Next I found myself at Trophy’s checking out Atlanta’s A Fir-JuWell, whose music impressed me on record but much more so live. I don’t know how long those fellas have been on the road, but they had this look that I know all too well – low-guarantee band paying their dues in the middle long tired run. Bags under eyes, messy hair, dirty clothes, sweating out hangovers by playing the hell out of their songs whether or not there’s anyone to witness it. The audience wasn’t actually that bad and they were phenomenally quirky in a very informed southern way - fusing 60s and 70s pop, Muscle Shoals soul, Piedmont blues, kazoo hokum, even raggy stuff, and all things good and decent about American music. I wouldn't mind another taste of that either.

On another Trophy’s stage I found the legendary Texacala Jones, the shouter for Tex and the Horseheads. Tex looked and sounded great – particularly with her all-star Austin duo guitar team of Kurtis D. from Liquid Mice and Rigo from Drunken Thunder. Sadly I had to split before they finished to go help prepare Viva l’American Death Ray Music drummer Jeff Bouck for his shows with Cause for Applause,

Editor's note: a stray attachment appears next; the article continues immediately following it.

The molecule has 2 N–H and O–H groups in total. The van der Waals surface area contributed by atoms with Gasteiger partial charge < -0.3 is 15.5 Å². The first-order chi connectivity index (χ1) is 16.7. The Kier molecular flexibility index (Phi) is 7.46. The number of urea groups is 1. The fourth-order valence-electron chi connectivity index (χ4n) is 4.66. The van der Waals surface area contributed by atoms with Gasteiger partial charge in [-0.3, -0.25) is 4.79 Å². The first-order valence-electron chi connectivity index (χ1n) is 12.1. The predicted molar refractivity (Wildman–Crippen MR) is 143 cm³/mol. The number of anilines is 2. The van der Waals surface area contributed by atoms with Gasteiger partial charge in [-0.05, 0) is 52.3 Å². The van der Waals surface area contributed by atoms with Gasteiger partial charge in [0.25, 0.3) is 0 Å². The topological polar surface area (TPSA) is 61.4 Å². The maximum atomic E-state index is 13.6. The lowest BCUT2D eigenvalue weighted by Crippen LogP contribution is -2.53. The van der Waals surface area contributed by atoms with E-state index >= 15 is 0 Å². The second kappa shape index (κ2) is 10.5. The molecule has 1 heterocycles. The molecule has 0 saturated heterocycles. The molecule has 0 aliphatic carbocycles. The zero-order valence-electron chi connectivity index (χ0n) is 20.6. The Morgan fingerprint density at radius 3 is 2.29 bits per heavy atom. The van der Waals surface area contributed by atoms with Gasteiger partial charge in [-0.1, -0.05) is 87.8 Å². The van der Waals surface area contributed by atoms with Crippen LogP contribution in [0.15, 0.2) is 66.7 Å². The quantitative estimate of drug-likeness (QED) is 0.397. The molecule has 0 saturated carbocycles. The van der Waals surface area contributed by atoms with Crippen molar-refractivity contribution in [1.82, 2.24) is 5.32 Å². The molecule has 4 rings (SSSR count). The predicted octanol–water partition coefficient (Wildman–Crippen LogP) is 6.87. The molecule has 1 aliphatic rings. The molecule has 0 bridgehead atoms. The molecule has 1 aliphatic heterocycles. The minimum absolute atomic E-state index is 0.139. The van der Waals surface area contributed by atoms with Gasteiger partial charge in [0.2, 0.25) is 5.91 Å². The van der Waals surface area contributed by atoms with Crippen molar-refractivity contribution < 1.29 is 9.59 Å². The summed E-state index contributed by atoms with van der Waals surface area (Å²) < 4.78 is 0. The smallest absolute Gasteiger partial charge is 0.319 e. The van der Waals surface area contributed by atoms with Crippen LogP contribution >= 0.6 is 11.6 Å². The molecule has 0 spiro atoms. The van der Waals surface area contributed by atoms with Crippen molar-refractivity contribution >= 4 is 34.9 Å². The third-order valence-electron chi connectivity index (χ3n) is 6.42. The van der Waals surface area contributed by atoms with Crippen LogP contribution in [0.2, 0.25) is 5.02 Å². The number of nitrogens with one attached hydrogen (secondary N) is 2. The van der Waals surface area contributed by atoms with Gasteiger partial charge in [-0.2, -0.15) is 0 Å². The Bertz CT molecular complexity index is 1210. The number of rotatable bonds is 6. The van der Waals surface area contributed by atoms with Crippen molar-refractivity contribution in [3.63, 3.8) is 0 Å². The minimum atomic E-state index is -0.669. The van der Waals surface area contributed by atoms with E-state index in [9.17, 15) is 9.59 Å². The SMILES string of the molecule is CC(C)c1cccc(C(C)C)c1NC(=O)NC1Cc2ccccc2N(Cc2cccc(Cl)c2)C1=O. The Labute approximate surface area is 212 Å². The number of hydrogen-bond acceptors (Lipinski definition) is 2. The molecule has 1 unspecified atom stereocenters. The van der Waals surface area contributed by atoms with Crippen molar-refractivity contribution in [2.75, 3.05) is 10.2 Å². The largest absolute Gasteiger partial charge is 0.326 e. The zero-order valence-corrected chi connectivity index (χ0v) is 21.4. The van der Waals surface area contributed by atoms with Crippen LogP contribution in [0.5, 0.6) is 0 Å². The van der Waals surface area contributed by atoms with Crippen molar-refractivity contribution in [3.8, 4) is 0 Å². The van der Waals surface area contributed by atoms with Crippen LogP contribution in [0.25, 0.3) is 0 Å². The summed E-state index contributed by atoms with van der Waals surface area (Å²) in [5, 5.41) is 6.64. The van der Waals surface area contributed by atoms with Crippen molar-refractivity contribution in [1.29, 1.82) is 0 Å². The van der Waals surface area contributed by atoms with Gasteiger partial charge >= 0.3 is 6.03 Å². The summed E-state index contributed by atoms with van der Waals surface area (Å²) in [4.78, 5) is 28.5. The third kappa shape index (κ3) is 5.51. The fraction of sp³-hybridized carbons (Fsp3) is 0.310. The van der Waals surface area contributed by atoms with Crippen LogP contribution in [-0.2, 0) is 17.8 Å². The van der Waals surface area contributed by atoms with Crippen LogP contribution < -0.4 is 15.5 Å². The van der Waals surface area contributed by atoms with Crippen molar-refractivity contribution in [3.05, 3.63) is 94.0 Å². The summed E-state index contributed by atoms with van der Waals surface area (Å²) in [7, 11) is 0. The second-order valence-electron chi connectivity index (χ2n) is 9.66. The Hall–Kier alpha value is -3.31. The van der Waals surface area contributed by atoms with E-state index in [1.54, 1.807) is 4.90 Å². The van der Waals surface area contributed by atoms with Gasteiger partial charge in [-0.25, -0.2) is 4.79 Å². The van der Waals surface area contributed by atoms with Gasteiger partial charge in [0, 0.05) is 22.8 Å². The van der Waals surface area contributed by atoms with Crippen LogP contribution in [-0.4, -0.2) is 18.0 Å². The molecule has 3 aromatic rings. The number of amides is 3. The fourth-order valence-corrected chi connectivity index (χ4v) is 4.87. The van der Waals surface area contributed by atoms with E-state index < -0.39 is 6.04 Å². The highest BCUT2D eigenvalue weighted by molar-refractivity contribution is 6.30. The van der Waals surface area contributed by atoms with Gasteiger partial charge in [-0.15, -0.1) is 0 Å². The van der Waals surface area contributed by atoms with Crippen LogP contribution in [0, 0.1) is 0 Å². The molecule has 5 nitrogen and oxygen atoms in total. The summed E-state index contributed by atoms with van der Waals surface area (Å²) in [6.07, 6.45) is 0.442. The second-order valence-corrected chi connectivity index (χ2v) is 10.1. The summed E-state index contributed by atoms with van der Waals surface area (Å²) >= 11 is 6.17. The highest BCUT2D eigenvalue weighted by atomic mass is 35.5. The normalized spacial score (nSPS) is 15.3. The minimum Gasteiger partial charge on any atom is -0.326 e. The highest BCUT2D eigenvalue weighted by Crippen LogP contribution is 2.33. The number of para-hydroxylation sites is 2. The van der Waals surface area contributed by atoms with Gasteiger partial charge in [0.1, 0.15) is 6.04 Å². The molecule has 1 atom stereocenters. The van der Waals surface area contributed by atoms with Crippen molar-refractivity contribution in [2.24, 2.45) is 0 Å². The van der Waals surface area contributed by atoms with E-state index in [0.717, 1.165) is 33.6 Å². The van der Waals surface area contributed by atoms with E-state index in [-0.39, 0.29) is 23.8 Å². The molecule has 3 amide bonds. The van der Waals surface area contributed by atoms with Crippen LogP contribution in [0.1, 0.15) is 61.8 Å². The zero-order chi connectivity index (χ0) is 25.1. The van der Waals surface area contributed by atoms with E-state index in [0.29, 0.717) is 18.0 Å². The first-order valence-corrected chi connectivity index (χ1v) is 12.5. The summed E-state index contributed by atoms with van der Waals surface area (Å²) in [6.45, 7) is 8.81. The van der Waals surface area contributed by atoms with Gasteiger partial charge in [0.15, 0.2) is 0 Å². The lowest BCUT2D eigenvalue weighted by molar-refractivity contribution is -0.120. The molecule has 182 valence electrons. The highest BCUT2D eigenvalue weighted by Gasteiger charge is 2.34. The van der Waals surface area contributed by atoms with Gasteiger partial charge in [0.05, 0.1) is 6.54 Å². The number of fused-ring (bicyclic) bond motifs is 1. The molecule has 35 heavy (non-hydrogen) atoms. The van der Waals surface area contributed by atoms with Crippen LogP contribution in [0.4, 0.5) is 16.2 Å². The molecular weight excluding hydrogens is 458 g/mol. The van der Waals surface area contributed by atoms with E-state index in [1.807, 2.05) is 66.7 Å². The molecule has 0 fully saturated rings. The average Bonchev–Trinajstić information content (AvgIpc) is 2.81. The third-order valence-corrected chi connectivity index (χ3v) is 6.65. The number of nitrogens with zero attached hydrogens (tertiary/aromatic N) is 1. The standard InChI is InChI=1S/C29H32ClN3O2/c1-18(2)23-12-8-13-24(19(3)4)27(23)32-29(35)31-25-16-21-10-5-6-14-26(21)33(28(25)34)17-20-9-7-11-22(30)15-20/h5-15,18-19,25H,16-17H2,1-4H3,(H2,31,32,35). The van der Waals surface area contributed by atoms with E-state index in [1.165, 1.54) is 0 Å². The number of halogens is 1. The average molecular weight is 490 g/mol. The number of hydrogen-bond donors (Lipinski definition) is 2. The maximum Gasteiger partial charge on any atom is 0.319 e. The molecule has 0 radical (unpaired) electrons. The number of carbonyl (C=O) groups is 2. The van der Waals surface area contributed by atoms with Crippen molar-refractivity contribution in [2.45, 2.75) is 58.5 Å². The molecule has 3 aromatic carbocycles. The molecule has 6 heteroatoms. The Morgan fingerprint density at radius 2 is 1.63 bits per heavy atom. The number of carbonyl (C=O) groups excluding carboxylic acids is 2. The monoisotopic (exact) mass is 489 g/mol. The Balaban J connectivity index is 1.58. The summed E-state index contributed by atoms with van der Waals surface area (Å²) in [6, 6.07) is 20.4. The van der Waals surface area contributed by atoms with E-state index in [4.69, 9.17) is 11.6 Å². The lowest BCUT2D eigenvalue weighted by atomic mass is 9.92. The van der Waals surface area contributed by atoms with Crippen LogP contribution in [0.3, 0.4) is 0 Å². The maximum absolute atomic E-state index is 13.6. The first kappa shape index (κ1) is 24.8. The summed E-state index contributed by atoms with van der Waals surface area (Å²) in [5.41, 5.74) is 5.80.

Harlan T. Bobo - actually taken at Death Ray's showcaseAfter practice Jeff and I popped out just in time to get to the Goner Records showcase to catch the solo project of his bandmate Harlan T. Bobo. Harlan’s a really interesting cat with a really prolific, wide-ranging, and somewhat bizarre secret musical history. I’d been hearing about his orchestral singer/songwriter project for some time but had no idea what to expect. Harlan came out with only a rhythm section and proceeded to do one of the better sets of the festival. His eyes popped out of his head and his head popped out of his neck and his veins popped out of his neck and his neck popped out of his collar with the type of intensity that you don’t come across every day. Even better, it’s totally for real. If you didn’t know better you might think he’s a serial killer. But far from it, he is in fact a man playing his unusual guitar rhythms and phrasing his unusual voice against them with a poetic tension. The songs were structurally-soud gems with some seriously heavy-duty lyrics. Also his backing fellas did a fine job of being tastefully invisible but indispensable. Unsettling but intriguing - and probably addictive.